USGS Scientific Investigations Report 2008-5023

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MISCELLANEOUS TOPICS IN MODELING AND GEOPHYSICS

The Value of Single-Well Tracer Studies for Characterizing Karst Sites

By Tarra M. Beach1,2*, Michael W. Bradley2, Roger Painter1, and Thomas D. Byl2,1

1College of Engineering, Technology and Computer Science, Tennessee State University, 3500 John A. Merritt Blvd., Nashville, TN  37209 
2U.S. Geological Survey, 640 Grassmere Park, Suite 100, Nashville, TN 37211
*currently at Environmental Science and Engineering, Vanderbilt University, Nashville, TN


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Abstract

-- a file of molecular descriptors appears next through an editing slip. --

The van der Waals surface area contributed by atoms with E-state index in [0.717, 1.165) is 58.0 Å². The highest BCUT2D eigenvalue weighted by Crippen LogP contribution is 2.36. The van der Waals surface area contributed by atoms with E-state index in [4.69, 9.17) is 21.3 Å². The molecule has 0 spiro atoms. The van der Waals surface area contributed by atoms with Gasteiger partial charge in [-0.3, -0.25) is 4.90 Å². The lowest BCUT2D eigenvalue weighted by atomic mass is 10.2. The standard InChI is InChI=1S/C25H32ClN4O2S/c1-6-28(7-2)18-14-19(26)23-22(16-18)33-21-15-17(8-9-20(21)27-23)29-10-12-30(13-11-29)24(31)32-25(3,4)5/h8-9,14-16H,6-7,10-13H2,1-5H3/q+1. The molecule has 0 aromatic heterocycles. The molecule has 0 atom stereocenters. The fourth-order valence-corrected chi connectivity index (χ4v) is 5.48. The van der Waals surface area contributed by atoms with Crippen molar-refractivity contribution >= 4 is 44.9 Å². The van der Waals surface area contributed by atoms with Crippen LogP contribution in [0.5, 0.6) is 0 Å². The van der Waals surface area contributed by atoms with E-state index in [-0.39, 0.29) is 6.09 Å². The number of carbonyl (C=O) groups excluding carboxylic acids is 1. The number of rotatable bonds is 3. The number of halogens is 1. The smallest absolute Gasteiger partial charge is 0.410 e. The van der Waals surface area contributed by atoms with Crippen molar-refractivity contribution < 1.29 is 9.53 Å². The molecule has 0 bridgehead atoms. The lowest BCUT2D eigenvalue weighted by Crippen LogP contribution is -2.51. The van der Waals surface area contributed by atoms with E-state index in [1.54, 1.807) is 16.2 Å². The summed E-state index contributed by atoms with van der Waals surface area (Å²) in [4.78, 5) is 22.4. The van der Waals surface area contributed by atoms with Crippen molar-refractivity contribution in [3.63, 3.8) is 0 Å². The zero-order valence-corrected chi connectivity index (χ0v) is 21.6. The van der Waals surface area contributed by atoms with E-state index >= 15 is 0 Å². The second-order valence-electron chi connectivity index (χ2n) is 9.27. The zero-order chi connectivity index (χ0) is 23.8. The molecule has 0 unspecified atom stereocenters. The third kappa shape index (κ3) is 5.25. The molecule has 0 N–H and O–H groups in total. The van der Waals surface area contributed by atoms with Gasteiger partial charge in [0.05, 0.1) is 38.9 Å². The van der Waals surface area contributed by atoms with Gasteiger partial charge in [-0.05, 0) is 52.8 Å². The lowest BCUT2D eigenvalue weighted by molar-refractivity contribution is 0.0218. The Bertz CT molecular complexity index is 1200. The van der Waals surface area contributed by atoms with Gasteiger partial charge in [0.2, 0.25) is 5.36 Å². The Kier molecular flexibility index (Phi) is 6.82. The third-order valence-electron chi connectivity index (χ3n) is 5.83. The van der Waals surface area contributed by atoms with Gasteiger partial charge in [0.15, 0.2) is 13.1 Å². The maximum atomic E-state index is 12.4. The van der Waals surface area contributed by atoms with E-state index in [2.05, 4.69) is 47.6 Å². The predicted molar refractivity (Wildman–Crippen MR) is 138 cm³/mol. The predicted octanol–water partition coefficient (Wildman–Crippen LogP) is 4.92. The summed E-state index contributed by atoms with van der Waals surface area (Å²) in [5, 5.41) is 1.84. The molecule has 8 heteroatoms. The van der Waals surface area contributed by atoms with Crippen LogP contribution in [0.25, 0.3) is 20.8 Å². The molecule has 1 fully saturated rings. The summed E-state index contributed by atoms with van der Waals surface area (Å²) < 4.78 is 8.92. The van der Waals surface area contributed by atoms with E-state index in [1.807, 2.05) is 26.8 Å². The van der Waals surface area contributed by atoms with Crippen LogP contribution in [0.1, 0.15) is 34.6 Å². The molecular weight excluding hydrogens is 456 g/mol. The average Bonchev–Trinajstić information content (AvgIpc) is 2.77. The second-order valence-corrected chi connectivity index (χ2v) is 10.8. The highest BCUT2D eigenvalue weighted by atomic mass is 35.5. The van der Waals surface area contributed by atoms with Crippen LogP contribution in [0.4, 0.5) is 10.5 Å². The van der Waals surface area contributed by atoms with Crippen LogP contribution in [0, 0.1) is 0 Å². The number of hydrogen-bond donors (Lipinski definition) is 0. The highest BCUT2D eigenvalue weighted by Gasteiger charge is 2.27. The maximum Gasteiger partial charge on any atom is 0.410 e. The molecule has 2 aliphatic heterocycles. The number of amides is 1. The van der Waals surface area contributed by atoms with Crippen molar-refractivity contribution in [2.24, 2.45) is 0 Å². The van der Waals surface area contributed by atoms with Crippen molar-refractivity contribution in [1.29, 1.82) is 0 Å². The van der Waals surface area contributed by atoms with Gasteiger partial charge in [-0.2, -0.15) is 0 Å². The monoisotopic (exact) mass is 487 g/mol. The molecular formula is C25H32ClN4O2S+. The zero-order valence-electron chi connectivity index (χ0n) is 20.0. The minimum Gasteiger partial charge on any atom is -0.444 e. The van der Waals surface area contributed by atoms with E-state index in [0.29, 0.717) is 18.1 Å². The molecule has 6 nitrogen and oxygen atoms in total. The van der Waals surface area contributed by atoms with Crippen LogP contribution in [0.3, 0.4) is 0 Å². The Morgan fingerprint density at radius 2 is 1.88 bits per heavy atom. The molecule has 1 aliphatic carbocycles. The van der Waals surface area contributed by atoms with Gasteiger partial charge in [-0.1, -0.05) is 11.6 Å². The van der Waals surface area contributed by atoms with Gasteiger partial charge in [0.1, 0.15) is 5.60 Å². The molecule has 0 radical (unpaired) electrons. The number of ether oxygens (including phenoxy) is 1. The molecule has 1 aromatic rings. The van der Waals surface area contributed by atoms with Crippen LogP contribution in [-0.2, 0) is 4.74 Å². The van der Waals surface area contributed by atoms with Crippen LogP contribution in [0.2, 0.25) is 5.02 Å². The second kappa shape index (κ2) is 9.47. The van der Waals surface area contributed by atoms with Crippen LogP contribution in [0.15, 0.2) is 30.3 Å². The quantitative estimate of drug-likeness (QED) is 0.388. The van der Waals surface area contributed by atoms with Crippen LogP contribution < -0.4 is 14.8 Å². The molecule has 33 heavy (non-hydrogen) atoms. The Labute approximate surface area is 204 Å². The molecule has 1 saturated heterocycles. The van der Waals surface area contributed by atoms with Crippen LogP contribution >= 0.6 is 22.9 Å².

Water movement, contaminant migration and energy transfer in heterogeneous karst aquifers is challenging to describe quantitatively. Karst ground-water aquifers may be characterized by high velocity, turbulent flow within solution-enhanced fractures, conduits, or stratiform passageways. In other parts of the same aquifer, ground-water flow may be stagnant or very slow.  Once a contaminant has entered a karst aquifer, it is often difficult to determine its precise flow-path or residence time in the bedrock.  Attempts to characterize a karst site with traditional tracer tests may yield limited information, especially if the tracer cannot be detected at down-gradient monitoring sites.  This project applied an integrated approach using local geology, data from fracture mapping, borehole geophysics, and hydraulic testing, as well as geochemical and single-well tracer tests to characterize aquifer hydraulic properties at several karst sites in Middle Tennessee. Two types of wells; existing wells with the characteristics of typical domestic-water wells, and wells constructed to meet project specifications were also evaluated.  Single-well tracer studies were conducted by injecting a conservative salt tracer of known concentrations into several wells at known depths and measuring the decrease in tracer concentration with time. Changes in tracer concentration were then analyzed to provide information about aquifer advection and dispersion properties in the immediate proximity of the wells.  Unfortunately, some of the wells used in this study were drilled approximately 25 years ago and proved to be less than ideal for single-well injection studies. The most difficult problem encountered involved wells characterized by long vertical sections with no bedrock openings for the tracer to enter the aquifer freely. These wells yielded very little useful information.  For example, the mean residence time in the water column of bedrock wells with few openings was 65 hours or greater. Conversely, tracer injections in wells with good hydraulic communication with the bedrock aquifer provided useful data with mean residence times ranging from 14 to 45 hours.  Single-well tracer studies conducted in properly designed wells provided valuable hydrologic information on the residence-time distribution and dispersion of the tracer in the vicinity of the injection wells.  The information collected from single-well injection tests when combined with water chemistry and water level data can be useful for the design of remediation strategies at contaminated karst sites. 


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